Trevor Sullivan's Tech Room

Minding the gap between administration and development

PowerShell: Removing Software Updates from Windows

Posted by Trevor Sullivan on 2011/05/31


Introduction

Recently, I had the need to remove software updates from Windows servers in order to test out patching functionality in System Center Configuration Manager (SCCM / ConfigMgr). Since we’re currently deploying full patched operating system (OS) images, we didn’t really have any machines to test deploying software updates with. We’re currently working with non-production servers, so removing software updates for a few minutes and reinstalling them isn’t a big deal. I figured the easiest thing to do would be to simply remove any and all updates that could be removed (some can’t be uninstalled), so naturally, I wrote a script to handle this.

The Code

Unfortunately, the code itself isn’t all native PowerShell code. The only method I’m currently aware of to remove updates via command line is to use wusa.exe, which is built into Windows Server 2008 and Windows Server 2008 R2 (Vista and 7 as well). Wusa.exe has this handy /uninstall switch as well as a /kb switch, which allows you to specify the KB number of the update you’d like to remove! Of course, as with anything, you’ll want to enable logging, so for wusa, we’ll use the /log parameter. Finally, since we want to remove updates without prompting for confirmation, we’ll use the /quiet switch.

The basic command will look, quite simply, like this:

wusa.exe /uninstall /kb:123456 /quiet /log

Of course, now the challenge involves two things: 1) getting a list of installed updates, 2) retrieving the KB number from them! This is the part where wrapping the uninstall command with PowerShell comes in really handy! We’ll use a WMI class called Win32_QuickFixEngineering in the root\cimv2 namespace to list out all the installed updates, and then simply grab the HotfixID property from the instances of that class, and pop that into our wusa command line before actually executing it. Let’s take a look:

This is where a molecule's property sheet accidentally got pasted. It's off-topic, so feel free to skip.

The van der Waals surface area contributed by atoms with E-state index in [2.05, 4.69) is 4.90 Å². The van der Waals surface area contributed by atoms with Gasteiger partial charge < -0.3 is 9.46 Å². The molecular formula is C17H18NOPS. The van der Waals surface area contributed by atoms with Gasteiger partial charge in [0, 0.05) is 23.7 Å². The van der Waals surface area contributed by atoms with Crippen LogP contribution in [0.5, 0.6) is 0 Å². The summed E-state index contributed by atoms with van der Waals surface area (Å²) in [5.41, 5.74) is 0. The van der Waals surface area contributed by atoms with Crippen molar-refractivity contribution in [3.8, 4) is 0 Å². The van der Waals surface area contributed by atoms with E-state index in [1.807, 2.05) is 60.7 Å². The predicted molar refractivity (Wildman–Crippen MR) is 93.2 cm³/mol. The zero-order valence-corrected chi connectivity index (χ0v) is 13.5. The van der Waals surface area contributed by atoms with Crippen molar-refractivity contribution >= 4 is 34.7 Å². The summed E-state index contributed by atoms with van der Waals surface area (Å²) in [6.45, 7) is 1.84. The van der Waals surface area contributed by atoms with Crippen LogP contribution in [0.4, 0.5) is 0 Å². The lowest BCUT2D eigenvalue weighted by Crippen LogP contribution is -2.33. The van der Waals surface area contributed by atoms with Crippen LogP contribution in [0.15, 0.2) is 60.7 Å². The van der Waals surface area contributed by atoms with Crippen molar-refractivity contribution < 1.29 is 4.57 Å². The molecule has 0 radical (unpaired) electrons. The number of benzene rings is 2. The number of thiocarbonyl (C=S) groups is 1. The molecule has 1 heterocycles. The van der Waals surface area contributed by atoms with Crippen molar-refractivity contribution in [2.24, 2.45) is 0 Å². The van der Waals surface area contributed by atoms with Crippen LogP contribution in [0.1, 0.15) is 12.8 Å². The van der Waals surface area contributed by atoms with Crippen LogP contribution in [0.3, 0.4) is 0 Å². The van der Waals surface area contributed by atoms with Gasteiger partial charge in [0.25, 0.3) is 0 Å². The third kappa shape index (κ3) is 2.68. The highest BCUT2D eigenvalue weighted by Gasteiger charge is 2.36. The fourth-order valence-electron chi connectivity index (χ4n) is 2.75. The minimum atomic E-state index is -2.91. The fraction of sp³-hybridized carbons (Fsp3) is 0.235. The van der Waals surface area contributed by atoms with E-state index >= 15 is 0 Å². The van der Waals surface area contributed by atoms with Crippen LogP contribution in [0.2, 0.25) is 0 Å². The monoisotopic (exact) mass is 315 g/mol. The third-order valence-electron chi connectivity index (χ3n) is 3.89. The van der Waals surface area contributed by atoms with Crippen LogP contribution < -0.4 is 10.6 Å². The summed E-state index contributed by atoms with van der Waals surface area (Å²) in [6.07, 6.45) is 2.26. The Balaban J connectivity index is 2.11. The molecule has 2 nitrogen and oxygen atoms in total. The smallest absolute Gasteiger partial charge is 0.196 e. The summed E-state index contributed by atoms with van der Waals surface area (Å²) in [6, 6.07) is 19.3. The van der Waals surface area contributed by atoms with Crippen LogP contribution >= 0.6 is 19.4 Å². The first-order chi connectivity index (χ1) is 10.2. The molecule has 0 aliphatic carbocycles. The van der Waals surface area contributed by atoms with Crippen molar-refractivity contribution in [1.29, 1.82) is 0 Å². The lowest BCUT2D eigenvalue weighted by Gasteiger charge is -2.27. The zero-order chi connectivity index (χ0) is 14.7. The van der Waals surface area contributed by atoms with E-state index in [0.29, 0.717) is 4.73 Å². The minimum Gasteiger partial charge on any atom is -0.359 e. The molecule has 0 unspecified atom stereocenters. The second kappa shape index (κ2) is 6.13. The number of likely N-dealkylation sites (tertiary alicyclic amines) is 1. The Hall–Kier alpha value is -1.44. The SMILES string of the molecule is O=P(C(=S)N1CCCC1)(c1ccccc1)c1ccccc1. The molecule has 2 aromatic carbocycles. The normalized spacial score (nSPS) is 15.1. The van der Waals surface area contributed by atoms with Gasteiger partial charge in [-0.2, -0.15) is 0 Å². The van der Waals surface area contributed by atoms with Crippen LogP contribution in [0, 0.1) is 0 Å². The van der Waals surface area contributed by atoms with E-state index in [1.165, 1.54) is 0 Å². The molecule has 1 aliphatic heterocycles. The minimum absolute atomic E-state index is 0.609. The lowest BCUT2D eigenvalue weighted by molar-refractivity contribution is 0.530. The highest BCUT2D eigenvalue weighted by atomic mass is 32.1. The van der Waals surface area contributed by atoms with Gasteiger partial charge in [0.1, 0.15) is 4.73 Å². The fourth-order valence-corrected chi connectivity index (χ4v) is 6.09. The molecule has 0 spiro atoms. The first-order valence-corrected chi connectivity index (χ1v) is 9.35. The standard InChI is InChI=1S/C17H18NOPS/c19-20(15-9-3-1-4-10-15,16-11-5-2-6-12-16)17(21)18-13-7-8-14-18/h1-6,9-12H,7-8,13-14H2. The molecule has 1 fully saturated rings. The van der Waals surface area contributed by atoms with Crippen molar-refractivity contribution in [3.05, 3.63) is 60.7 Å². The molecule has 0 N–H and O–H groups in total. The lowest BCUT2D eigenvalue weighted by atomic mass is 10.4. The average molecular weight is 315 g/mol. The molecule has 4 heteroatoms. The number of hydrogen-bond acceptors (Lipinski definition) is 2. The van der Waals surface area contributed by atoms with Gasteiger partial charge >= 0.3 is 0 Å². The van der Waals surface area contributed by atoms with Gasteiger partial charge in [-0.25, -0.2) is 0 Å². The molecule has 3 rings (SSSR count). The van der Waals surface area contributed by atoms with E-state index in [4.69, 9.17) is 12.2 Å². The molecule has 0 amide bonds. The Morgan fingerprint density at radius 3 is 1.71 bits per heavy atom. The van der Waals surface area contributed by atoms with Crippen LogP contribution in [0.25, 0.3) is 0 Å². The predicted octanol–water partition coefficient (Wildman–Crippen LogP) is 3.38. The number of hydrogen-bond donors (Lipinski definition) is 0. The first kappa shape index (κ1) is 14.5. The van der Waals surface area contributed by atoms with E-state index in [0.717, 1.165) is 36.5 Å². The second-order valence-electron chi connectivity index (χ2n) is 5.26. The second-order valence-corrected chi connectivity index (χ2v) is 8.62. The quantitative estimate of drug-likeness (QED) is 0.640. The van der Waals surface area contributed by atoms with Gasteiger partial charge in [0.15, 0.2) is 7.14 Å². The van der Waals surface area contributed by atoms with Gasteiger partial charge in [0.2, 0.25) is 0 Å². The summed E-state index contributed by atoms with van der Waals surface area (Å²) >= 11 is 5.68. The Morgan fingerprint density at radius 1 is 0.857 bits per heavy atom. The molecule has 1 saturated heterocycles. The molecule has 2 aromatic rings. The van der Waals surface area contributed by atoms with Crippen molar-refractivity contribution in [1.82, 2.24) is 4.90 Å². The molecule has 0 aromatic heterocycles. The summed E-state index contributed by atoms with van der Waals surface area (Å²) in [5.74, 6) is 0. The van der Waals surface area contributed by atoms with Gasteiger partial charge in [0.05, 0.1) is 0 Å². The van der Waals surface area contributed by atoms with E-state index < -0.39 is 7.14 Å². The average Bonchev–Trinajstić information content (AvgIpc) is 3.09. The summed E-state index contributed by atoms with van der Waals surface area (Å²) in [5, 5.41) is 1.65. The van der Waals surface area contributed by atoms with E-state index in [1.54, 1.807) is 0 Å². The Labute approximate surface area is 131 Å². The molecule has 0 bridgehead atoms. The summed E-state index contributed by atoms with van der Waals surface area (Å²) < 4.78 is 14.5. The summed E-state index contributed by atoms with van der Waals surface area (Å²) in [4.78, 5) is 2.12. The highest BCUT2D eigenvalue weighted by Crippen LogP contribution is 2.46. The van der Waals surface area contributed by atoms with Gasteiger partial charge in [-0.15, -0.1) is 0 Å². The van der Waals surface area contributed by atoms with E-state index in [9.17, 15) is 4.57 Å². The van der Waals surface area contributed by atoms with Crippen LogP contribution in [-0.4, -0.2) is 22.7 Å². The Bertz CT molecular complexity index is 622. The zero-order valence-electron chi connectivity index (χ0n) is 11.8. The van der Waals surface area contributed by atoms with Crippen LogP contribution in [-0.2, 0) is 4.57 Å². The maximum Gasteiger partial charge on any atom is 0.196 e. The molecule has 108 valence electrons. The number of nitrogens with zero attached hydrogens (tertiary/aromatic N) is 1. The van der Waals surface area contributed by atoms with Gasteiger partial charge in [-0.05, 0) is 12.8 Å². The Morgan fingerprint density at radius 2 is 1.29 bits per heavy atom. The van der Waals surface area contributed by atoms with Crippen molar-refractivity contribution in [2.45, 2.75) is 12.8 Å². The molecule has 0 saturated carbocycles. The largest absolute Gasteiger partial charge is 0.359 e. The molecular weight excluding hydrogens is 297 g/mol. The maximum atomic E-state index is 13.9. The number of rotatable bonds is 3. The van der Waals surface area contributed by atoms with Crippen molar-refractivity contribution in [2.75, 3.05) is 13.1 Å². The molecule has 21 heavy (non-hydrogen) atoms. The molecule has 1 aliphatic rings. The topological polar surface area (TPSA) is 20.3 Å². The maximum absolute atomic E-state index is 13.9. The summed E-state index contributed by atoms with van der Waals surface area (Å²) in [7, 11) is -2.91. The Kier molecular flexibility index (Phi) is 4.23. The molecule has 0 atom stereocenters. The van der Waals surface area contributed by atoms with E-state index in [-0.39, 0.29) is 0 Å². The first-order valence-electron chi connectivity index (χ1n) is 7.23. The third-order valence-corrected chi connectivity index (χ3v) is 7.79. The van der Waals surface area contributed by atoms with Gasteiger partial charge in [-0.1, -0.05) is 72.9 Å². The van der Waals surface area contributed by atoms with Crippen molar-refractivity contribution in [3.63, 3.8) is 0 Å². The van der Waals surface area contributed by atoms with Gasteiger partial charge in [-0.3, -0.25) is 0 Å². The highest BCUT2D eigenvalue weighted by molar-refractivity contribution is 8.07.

#  Author: Trevor Sullivan
#    Date: 5/25/11
# Purpose: Uninstall all software updates
#   Notes: wusa.exe kicks off asynchronously :-\

# Get a list of all installed hotfixes
$PatchList = Get-WmiObject Win32_QuickFixEngineering -Namespace root\cimv2

# Iterate over list of hotfixes
foreach ($Patch in $PatchList)
{
    # Write-Host $Patch.HotfixId

    # If the HotfixID property contains any text, remove it (some do, some don't)
    $KBNumber = $Patch.HotfixId.Replace("KB", "")
    
    # Write-Host $KBNumber
    
    # Build our command line for removing the update
    $RemovalCommand = "wusa.exe /uninstall /kb:$KBNumber /quiet /log /norestart"
    Write-Host ("Removing update with command: " + $RemovalCommand)

    # Invoke the command we built above
    Invoke-Expression $RemovalCommand

    # Wait for wusa.exe to finish and exit (wusa.exe actually leverages
    # TrustedInstaller.exe, so you won't see much activity within the wusa process)
    while (@(Get-Process wusa -ErrorAction SilentlyContinue).Count -ne 0)
    {
        Start-Sleep 1
        Write-Host "Waiting for update removal to finish ..."
    }
}

Once you’ve got this script saved off, you can deploy it to as many systems as you need to using a tool such as System Center Configuration Manager 2007! After you’ve removed the software updates from a bunch of your systems, you’re ready to test the deployment of software updates to them again!

Note: I already figured out a better way to handle this, I’m pretty sure, but just wanted to get this published for now. I think I found a more “API-friendly” method of performing a similar set of steps.

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2 Responses to “PowerShell: Removing Software Updates from Windows”

  1. Dustin Hedges said

    Hey Trevor, great article! Just wanted to point out that the handy dandy PowerShell CmdLet “Get-Hotfix” provides you identical results as your “Get-WmiObject” statement. Just an extra little shortcut.

    • Trevor Sullivan said

      Thanks for pointing that out, Dustin! I guess I like making everything harder than it needs to be, don’t I? Haha 🙂

      Cheers,
      Trevor Sullivan

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